CFI.co Meets Naeem Mawji

naeemNaeem grew up in Musoma, within the Mara region in North Eastern Tanzania. From an early age, he has been involved in the planning and execution of several self-help development projects initiated by farmers and their local government throughout the Mara region via his family business, Mawsons Constructions Ltd. Many of the projects involved the construction of earth dams, bridges and primary schools in some of the most remote areas of Mara, including Busegwe Primary School, Buswahili Earth Dam, Mkirira Earth Dam and Rwako Bridge.

Before embarking onto his university career, Naeem received the University of British Columbia’s prestigious International Leader of Tomorrow (ILOT) award, a full scholarship for his undergraduate degree. At UBC, Naeem pursued Chemical Engineering with a specialization in Clean Energy. As part of his program, Naeem led a group of six final year engineering students in developing a biomass power generation system that can power small farming communities with electricity by burning excess agricultural residue. The project involved engineering design, economic analysis and continual engagement with the local host communities. This project won Naeem and his team the Shell Canada Award for Best Final Year Engineering Design Project.

While at university, Naeem’s desire to contribute to socio-economic betterment of Tanzania did not wane. Stemming from his experience as a certified electrical technician, Naeem initiated the Kuwasha Project (Swahili for ‘to Ignite’), a collaboration between the Masurura Village, the Musoma District Council, and the UBC Centre for International Health. This initiative allowed for a better understanding of the power needs of Masurura and other regions within Tanzania and led to the creation of Carbon X Energy.

Naeem founded Carbon X together with two other local partners AlHussein Dhanani and Viraj Gadhvi with the vision of providing access to conventional 230V AC electricity supply to isolated villages through the use of Solar PV mini-grid. A community power model that allows villages to generate and consume their own electricity locally.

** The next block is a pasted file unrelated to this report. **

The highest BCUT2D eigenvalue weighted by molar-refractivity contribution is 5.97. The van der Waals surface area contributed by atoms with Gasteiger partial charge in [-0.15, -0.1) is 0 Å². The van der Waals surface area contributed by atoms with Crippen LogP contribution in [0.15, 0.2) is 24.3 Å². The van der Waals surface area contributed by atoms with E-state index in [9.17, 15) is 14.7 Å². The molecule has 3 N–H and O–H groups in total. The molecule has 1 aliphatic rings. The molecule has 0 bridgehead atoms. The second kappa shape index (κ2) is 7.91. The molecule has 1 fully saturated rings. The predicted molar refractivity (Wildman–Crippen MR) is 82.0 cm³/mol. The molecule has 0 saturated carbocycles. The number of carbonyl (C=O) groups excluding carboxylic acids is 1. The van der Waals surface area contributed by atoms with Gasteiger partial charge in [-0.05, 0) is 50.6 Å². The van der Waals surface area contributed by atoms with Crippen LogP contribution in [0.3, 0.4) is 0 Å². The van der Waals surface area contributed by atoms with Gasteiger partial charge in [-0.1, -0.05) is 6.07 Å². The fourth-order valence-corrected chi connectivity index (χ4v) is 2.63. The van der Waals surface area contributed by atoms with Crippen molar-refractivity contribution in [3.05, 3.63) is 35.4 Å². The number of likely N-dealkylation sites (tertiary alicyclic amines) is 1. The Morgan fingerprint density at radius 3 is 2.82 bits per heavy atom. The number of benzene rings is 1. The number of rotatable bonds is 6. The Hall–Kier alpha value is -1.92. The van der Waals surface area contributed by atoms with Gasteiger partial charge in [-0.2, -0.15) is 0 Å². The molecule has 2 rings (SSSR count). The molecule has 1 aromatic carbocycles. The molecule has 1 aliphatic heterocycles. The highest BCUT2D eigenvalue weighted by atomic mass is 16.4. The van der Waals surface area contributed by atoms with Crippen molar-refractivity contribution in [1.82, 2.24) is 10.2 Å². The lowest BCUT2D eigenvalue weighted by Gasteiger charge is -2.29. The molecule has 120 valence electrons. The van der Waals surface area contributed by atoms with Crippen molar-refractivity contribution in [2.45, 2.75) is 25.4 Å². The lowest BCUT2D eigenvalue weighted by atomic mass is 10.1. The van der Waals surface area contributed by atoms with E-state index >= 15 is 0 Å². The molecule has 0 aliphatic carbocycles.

In recognition of his above achievements and high academic standing, Naeem was awarded the UBC Engineering Co-op Student of the Year 2011 and the William M. Gallacher Scholarship in Engineering.

In April 2010, Naeem’s company, Carbon X won the Lighting Rural Tanzania Competition organized by the World Bank and the Rural Energy Agency. Using the funds from this award Naeem and his team were able to implement a working model of the community power concept in a village called Masurura in Northern Tanzania. Naeem built a Solar PV mini-grid that has been operational for over a year now and has proven itself as a viable model for rural electrification.

However, the concept of community power is not without challenges. Naeem and his team face many practical day-to-day challenges in terms of electricity theft, revenue collection and operations management, that limit their ability to scale and replicate the project in other regions within Tanzania. In efforts to address these challenges, Naeem and his brother Aleem Mawji, are working towards developing a new technology that will allow community power project developers like themselves to overcome some of these obstacles. This new technology is being developed through a company called Jamii Power (Swahili for ‘Community Power’) recently founded by the two brothers.

The new technology, called JAPO, is a smart mini-grid prepaid metering and management system that automates the day-to-day operation and maintenance of a mini-grid through extensive use of mobile services. Naeem and his brother hope to complete the development of this system within the next one-year. Once complete, the two brothers plan to use this technology to replicate their community power model to over 100 villages in the next five years through a collective effort between Carbon X and Jamii Power.

As a strong believer in clean energy, Naeem is also pursuing a Master of Engineering in Clean Energy Engineering at UBC to get a better understanding of the emerging alternative technologies that can be implemented in countries like Tanzania through his community power (micro-utility) model. He wishes to develop a deeper understanding of not only the technical and economic aspect of these various sources of clean energy, but also the different government policies that surround them in various countries globally.

However, in order to do this, Naeem realizes that Solar PV is not the only viable technology for off-grid applications in Africa. There is a need to develop a technology agnostic approach to rural electrification in terms of the power generation technologies. There is no one solution to power generation. Every village community has the ability to select the most appropriate technology based on its locally accessible resources to produce electricity. Some villages produce very high yields of dry agricultural residue that can be used to generate electricity from biomass gasification. Others may take advantage of small streams in the area and choose the option of micro hydro.

Naeem’s wealth of experience in community engagement and new business development coupled with his comprehensive technical background provides him with the specific skill set necessary to lead his team forward. In addition, his proactive nature and unwavering work ethic alongside his strong leadership skills and wealth of relevant real-world experience gives Naeem and his team an innovative competitive edge.


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